I think you could probably do it without adding a new status to the lifecycle if you didn’t want to add one, but I think the idea of having custom fields is worth pursuing. You might just be able to get away with just one scrip and, as @knation says, the use of
rt-crontool to do the periodic checking for the need to send reminders and resolve tickets.
I’d suggest a “flag” custom field with states of “Awaiting Reply”, “Reminder Sent” and another “timeout” custom field that the owner can set to the number of days to wait. You then need one scrip (with “blank” output) that triggers on correspondence for tickets with owners that are open, have a non-zero timeout custom field and :
a) if the correspondence is an outgoing email from the owner, set the flag custom field to “Awaiting Reply” if it isn’t already set,
b) if the correspondence is an outgoing email and the flag is already set to “Awaiting Reply”, set the flag custom field to “Reminder Sent”,
c) if the correspondence is an incoming email (from the requestor if you wish) then clear the flag custom field.
You’ll then need to use two
search for open tickets with the flag set to “Reminder Sent” and the last update time earlier than “timeout” days ago. Set the matched tickets’ statuses to resolved.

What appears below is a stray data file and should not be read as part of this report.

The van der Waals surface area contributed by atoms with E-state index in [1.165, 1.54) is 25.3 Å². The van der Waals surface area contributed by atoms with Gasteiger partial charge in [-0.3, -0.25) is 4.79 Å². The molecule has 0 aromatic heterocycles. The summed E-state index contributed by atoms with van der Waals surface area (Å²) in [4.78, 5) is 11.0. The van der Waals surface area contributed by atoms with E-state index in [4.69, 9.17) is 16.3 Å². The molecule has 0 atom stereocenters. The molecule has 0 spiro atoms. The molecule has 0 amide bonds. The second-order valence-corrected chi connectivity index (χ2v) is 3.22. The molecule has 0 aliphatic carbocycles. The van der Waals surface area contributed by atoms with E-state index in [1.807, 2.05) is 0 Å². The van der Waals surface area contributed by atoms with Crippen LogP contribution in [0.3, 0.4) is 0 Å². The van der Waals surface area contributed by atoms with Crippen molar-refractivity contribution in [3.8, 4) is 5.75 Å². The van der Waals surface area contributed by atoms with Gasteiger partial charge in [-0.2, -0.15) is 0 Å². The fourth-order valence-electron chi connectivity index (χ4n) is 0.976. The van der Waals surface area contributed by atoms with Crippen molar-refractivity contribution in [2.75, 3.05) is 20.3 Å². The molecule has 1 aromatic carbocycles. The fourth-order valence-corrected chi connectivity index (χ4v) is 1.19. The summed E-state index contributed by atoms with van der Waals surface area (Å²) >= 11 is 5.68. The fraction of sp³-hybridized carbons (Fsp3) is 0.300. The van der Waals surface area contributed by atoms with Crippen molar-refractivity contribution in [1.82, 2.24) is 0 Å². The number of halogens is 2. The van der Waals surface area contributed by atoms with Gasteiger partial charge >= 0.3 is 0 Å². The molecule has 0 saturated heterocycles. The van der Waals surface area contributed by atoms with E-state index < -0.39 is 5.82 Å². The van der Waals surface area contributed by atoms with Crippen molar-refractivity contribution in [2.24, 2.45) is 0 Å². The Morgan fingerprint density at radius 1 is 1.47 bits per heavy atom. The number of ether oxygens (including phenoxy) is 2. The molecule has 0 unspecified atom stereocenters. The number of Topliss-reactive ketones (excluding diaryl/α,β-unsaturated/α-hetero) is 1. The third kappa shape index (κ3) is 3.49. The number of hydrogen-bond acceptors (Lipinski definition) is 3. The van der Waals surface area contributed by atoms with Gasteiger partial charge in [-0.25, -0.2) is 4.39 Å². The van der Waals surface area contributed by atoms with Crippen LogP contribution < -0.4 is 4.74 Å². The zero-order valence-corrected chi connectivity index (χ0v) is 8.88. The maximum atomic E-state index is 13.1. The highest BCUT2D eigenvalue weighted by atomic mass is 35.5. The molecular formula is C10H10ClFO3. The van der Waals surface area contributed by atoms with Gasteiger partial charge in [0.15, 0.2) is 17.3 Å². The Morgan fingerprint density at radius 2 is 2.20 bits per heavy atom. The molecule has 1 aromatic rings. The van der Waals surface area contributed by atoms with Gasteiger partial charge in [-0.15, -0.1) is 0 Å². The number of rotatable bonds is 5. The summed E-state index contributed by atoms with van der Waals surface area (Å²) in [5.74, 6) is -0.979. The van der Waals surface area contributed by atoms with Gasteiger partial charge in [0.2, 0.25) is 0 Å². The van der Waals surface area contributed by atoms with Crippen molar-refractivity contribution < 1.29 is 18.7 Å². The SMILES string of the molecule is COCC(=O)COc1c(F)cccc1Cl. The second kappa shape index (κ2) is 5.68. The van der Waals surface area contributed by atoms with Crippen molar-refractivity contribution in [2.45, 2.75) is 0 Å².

search for open tickets with the flag set to “Awaiting Reply” and the last update over “timeout” days ago. For matched tickets send a templated reminder email from the owner (which will trigger b) above to reset the flag custom field)
One thing I can see that might scupper this would be if the owner or other people interacted with the ticket whilst waiting for a reply, as that would change the last updated time on the ticket. If that’s the case you might want to use the “timeout” CF value to set a third custom field with an actual date for the
rt-crontool to use as @knation suggested. You can reset this in the scrip in condition b) by adding the “timeout” value to the current date/time.